For a Division I women’s basketball player, there is about a two percent chance of playing professionally. Take a look at an Ivy League school like Penn and factor out the Connecticut players of the world, and that number is even smaller.
But this daunting statistic never came into play for former Penn women’s basketball star Alyssa Baron. The second-leading scorer in program history constantly had a goal in mind, and she was always ready to accomplish it.
“It is what I have trained and practiced for my whole life,” she said.
Instead of going through on-campus recruiting, instead of entering the working world, Baron took up a different day job as a professional basketball player in Israel following graduation in May 2014. And she’s been enjoying it ever since.
Last year, in her first season in the Israeli Basketball League, the 5-foot-11 guard played for Ramat HaSharon, a team that finished fifth out of 10 teams. Personally, she picked up right where she left off with the Quakers.
Baron played in each of the team’s 23 games, scoring in all of them and excelling on both ends of the court. Her numbers were impressive, as she averaged 12.8 points, 5.7 rebounds, 2.5 assists and 1.7 steals per game.
Despite playing with a three-point line farther away than the standard NCAA distance, the Miami native showed off her shooting prowess from range: She notched 39 threes on 103 attempts, converting 38 percent of her chances from behind the arc.
“You have to play your best basketball everyday to compete with the players here,” Baron said.
And so far, she has shown that she is capable of doing just that. Although her personal stats are noteworthy, Baron especially relished her team’s success.
“Upsetting the eventual league champion, Ashdod, in the semifinals of the Israeli Cup was my favorite moment,” she said. “We were the complete underdogs going in, and no one expected us to win the game because they had beaten us three times.”
However, Baron notes that her team experience in Israel has been quite different than her unique life with the Quakers.
“At Penn, we were literally a giant family,” she said. “Even when we were outside of basketball, we continued to spend time with each other as if we didn’t just spend a whole weekend stuck on a bus to Harvard and Dartmouth for a combined 30 hours.”
Although she says she has built “amazing friendships” overseas, Baron believes the professional lifestyle is much more independent, something that has made her appreciate her time at Penn even more.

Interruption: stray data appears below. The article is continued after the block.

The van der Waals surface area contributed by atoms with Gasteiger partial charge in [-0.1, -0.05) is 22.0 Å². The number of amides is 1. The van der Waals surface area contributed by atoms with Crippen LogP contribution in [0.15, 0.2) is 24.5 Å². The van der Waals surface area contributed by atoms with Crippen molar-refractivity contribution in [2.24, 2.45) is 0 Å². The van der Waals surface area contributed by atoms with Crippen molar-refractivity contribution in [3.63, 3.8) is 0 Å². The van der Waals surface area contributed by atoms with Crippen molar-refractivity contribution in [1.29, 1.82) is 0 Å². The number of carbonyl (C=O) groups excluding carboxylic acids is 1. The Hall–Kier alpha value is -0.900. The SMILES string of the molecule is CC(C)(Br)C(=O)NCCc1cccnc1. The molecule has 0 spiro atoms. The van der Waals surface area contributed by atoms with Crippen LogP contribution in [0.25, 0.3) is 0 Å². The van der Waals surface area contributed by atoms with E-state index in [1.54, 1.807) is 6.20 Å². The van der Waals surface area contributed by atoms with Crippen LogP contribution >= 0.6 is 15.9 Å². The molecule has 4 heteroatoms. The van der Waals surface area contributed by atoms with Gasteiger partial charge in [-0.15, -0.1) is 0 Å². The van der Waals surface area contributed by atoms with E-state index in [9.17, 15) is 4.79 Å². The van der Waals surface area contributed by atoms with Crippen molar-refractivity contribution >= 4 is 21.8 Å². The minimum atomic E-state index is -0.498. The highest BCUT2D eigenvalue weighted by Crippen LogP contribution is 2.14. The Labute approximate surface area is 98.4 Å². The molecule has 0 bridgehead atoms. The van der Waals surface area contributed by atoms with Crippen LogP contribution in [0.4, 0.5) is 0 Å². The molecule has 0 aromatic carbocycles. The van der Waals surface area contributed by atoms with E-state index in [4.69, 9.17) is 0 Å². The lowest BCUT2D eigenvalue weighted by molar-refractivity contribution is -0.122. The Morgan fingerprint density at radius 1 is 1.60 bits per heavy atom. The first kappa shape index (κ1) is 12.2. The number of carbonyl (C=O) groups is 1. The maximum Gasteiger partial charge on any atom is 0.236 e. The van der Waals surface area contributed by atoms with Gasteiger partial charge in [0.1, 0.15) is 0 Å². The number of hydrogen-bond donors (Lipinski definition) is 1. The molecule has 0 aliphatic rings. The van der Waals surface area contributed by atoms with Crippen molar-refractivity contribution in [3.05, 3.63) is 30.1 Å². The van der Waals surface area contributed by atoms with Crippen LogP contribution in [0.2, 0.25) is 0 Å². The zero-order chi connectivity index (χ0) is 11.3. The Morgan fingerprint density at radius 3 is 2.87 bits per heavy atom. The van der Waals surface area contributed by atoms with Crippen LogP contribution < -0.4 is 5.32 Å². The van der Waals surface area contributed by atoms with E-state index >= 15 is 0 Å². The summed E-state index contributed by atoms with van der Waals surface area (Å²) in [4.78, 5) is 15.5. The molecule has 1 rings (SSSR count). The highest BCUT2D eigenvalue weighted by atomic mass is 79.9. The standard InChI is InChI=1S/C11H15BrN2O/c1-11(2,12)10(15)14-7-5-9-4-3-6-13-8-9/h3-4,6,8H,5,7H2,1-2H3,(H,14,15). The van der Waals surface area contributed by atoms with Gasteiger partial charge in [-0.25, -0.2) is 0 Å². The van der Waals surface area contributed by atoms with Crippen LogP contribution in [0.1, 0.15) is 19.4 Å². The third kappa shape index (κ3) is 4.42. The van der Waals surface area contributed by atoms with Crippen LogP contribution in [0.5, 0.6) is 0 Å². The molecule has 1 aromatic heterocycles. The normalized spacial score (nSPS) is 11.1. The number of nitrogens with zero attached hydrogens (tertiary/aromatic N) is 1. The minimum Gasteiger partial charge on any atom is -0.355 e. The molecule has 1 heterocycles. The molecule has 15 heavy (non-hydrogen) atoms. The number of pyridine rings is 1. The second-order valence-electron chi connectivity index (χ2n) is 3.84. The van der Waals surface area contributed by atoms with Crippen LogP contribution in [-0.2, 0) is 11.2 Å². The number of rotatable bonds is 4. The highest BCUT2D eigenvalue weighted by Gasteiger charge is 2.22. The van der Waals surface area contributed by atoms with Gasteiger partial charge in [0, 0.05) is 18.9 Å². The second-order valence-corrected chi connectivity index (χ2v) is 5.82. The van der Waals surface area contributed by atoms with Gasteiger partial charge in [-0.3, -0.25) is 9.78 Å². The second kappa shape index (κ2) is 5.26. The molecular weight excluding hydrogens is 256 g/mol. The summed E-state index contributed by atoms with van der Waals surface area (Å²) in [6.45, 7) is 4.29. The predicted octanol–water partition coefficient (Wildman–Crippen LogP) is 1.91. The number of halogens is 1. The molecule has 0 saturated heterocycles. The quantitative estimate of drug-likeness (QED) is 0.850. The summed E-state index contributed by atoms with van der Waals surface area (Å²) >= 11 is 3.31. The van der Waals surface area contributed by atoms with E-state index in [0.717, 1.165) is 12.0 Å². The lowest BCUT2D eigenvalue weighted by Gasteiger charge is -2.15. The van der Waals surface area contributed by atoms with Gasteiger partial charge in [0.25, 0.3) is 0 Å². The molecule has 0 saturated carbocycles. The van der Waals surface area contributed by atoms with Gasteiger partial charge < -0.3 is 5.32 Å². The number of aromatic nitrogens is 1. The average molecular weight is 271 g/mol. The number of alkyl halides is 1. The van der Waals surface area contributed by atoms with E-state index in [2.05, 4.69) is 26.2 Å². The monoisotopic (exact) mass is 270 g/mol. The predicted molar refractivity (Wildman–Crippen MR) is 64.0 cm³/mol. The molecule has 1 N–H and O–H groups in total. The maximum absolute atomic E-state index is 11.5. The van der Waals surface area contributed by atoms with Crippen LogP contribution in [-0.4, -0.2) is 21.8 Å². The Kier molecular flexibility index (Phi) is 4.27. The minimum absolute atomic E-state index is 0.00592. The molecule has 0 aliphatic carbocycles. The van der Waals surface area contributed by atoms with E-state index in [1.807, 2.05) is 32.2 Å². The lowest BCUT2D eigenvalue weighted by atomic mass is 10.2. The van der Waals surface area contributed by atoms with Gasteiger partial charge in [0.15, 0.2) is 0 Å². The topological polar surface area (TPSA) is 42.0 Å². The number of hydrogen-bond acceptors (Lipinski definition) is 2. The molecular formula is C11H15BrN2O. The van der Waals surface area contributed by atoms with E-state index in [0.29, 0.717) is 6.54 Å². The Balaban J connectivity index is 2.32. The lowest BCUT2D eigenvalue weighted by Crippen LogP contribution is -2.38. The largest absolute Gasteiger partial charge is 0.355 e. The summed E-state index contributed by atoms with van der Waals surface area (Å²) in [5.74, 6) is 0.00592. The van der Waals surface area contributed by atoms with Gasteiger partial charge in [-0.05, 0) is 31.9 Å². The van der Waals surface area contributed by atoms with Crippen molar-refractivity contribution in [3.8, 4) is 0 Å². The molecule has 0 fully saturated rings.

“Most days, we practice together, and then everyone is off to do their own thing,” she said.
And after balancing an Ivy League education with basketball for four years, Baron has found she has a lot more free time to do as she wishes.
Off the court, Baron does a good job keeping in touch with other Penn graduates who are playing overseas, including Zack Rosen, Miles Cartwright and Fran Dougherty. She also keeps up with her former Red and Blue squad, chatting with old teammates and watching some of the Quakers’ games despite the time change.
When her season ended, Baron continued to train, but also was able to pursue outside interests, including mentoring younger athletes, traveling and playing with her new puppy, who will make the trip back to Israel with her this year.
“I enjoy working with young kids and try to serve as a role model, especially to young girls that are aspiring professional basketball players,” she said.
As for the 2015-16 season, Baron will return to her same team, which plays in a city about ten minutes north of Tel Aviv.
For the future after that, Baron is keeping an open mind. She would love to take her talents to another country — possibly Italy, Spain or France — or maybe eventually pursue a career in sports broadcasting.
“I have no set plans,” she said. “I had a good year personally, which I am looking to build on this coming season. I’m just enjoying playing the sport I love as my career.”
Right now, it’s clear the former Penn star is focused on making the most of the opportunity for she has worked so hard — the chance to be part of an elite group of women’s basketball players who pursue athletics at a professional level, the two percent.Comments powered by Disqus
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